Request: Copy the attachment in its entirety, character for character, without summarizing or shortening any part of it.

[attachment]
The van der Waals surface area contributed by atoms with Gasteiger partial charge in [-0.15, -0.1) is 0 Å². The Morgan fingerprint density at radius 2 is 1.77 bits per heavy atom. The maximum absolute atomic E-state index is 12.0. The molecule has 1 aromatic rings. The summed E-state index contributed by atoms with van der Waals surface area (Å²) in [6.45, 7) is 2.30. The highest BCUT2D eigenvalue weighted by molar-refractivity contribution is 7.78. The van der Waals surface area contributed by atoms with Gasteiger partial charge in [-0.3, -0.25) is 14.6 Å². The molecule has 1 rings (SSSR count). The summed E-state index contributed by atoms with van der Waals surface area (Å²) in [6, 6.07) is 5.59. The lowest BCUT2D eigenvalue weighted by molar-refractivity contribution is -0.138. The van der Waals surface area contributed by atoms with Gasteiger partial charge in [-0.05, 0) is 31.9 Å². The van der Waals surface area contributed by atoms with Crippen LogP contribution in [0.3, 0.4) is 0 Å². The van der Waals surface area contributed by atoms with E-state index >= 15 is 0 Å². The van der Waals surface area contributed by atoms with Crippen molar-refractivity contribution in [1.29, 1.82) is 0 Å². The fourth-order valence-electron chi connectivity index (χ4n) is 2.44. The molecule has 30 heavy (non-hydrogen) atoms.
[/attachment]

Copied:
The van der Waals surface area contributed by atoms with Gasteiger partial charge in [-0.15, -0.1) is 0 Å². The Morgan fingerprint density at radius 2 is 1.77 bits per heavy atom. The maximum absolute atomic E-state index is 12.0. The molecule has 1 aromatic rings. The summed E-state index contributed by atoms with van der Waals surface area (Å²) in [6.45, 7) is 2.30. The highest BCUT2D eigenvalue weighted by molar-refractivity contribution is 7.78. The van der Waals surface area contributed by atoms with Gasteiger partial charge in [-0.3, -0.25) is 14.6 Å². The molecule has 1 rings (SSSR count). The summed E-state index contributed by atoms with van der Waals surface area (Å²) in [6, 6.07) is 5.59. The lowest BCUT2D eigenvalue weighted by molar-refractivity contribution is -0.138. The van der Waals surface area contributed by atoms with Gasteiger partial charge in [-0.05, 0) is 31.9 Å². The van der Waals surface area contributed by atoms with Crippen LogP contribution in [0.3, 0.4) is 0 Å². The van der Waals surface area contributed by atoms with E-state index >= 15 is 0 Å². The van der Waals surface area contributed by atoms with Crippen molar-refractivity contribution in [1.29, 1.82) is 0 Å². The fourth-order valence-electron chi connectivity index (χ4n) is 2.44. The molecule has 30 heavy (non-hydrogen) atoms.